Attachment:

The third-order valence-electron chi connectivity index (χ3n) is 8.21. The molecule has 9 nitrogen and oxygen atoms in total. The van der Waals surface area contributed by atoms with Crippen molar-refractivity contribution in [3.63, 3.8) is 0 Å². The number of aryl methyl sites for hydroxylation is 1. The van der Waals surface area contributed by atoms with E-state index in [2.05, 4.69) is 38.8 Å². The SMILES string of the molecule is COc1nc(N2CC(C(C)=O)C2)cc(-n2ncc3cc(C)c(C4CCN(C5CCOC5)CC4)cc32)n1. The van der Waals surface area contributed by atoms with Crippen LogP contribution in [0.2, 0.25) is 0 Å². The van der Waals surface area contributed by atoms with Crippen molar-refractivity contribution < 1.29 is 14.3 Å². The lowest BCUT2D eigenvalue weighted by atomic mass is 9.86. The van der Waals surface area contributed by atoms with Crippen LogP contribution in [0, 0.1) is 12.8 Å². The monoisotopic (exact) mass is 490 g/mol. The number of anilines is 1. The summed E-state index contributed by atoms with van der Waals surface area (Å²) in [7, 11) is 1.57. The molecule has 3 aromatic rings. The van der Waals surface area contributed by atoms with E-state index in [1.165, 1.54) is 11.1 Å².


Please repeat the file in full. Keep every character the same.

The third-order valence-electron chi connectivity index (χ3n) is 8.21. The molecule has 9 nitrogen and oxygen atoms in total. The van der Waals surface area contributed by atoms with Crippen molar-refractivity contribution in [3.63, 3.8) is 0 Å². The number of aryl methyl sites for hydroxylation is 1. The van der Waals surface area contributed by atoms with E-state index in [2.05, 4.69) is 38.8 Å². The SMILES string of the molecule is COc1nc(N2CC(C(C)=O)C2)cc(-n2ncc3cc(C)c(C4CCN(C5CCOC5)CC4)cc32)n1. The van der Waals surface area contributed by atoms with Crippen LogP contribution in [0.2, 0.25) is 0 Å². The van der Waals surface area contributed by atoms with Crippen molar-refractivity contribution < 1.29 is 14.3 Å². The lowest BCUT2D eigenvalue weighted by atomic mass is 9.86. The van der Waals surface area contributed by atoms with Crippen LogP contribution in [0, 0.1) is 12.8 Å². The monoisotopic (exact) mass is 490 g/mol. The number of anilines is 1. The summed E-state index contributed by atoms with van der Waals surface area (Å²) in [7, 11) is 1.57. The molecule has 3 aromatic rings. The van der Waals surface area contributed by atoms with E-state index in [1.165, 1.54) is 11.1 Å².